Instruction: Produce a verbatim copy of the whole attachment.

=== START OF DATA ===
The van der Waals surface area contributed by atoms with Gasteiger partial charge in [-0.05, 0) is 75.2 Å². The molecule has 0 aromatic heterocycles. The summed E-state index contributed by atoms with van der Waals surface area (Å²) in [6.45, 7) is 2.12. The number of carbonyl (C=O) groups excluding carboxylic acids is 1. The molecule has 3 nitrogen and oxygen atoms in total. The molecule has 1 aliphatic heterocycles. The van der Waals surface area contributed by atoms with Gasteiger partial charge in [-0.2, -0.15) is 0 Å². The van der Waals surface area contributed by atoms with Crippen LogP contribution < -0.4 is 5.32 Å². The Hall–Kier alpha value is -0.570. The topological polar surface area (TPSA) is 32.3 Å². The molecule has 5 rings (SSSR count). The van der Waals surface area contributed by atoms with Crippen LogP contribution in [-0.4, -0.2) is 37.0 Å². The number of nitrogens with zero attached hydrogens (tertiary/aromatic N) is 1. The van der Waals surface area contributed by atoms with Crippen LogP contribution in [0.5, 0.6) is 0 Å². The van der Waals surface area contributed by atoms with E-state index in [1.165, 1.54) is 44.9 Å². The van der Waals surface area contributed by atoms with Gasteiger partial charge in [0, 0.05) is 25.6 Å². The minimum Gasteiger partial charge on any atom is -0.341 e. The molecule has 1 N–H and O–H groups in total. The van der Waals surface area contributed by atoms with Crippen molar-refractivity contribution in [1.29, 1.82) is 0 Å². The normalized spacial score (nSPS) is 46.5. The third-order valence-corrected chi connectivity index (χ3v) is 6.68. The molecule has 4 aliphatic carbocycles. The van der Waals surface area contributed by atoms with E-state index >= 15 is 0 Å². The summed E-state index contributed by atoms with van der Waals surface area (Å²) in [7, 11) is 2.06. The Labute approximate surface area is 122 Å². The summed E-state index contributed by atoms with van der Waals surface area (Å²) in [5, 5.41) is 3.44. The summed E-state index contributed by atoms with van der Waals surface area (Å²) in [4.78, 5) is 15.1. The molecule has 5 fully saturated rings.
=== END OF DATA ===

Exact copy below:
The van der Waals surface area contributed by atoms with Gasteiger partial charge in [-0.05, 0) is 75.2 Å². The molecule has 0 aromatic heterocycles. The summed E-state index contributed by atoms with van der Waals surface area (Å²) in [6.45, 7) is 2.12. The number of carbonyl (C=O) groups excluding carboxylic acids is 1. The molecule has 3 nitrogen and oxygen atoms in total. The molecule has 1 aliphatic heterocycles. The van der Waals surface area contributed by atoms with Gasteiger partial charge in [-0.2, -0.15) is 0 Å². The van der Waals surface area contributed by atoms with Crippen LogP contribution < -0.4 is 5.32 Å². The Hall–Kier alpha value is -0.570. The topological polar surface area (TPSA) is 32.3 Å². The molecule has 5 rings (SSSR count). The van der Waals surface area contributed by atoms with Crippen LogP contribution in [-0.4, -0.2) is 37.0 Å². The number of nitrogens with zero attached hydrogens (tertiary/aromatic N) is 1. The van der Waals surface area contributed by atoms with Crippen LogP contribution in [0.5, 0.6) is 0 Å². The van der Waals surface area contributed by atoms with E-state index in [1.165, 1.54) is 44.9 Å². The van der Waals surface area contributed by atoms with Gasteiger partial charge in [0, 0.05) is 25.6 Å². The minimum Gasteiger partial charge on any atom is -0.341 e. The molecule has 1 N–H and O–H groups in total. The van der Waals surface area contributed by atoms with Crippen molar-refractivity contribution in [1.29, 1.82) is 0 Å². The normalized spacial score (nSPS) is 46.5. The third-order valence-corrected chi connectivity index (χ3v) is 6.68. The molecule has 4 aliphatic carbocycles. The van der Waals surface area contributed by atoms with E-state index >= 15 is 0 Å². The summed E-state index contributed by atoms with van der Waals surface area (Å²) in [7, 11) is 2.06. The Labute approximate surface area is 122 Å². The summed E-state index contributed by atoms with van der Waals surface area (Å²) in [5, 5.41) is 3.44. The summed E-state index contributed by atoms with van der Waals surface area (Å²) in [4.78, 5) is 15.1. The molecule has 5 fully saturated rings.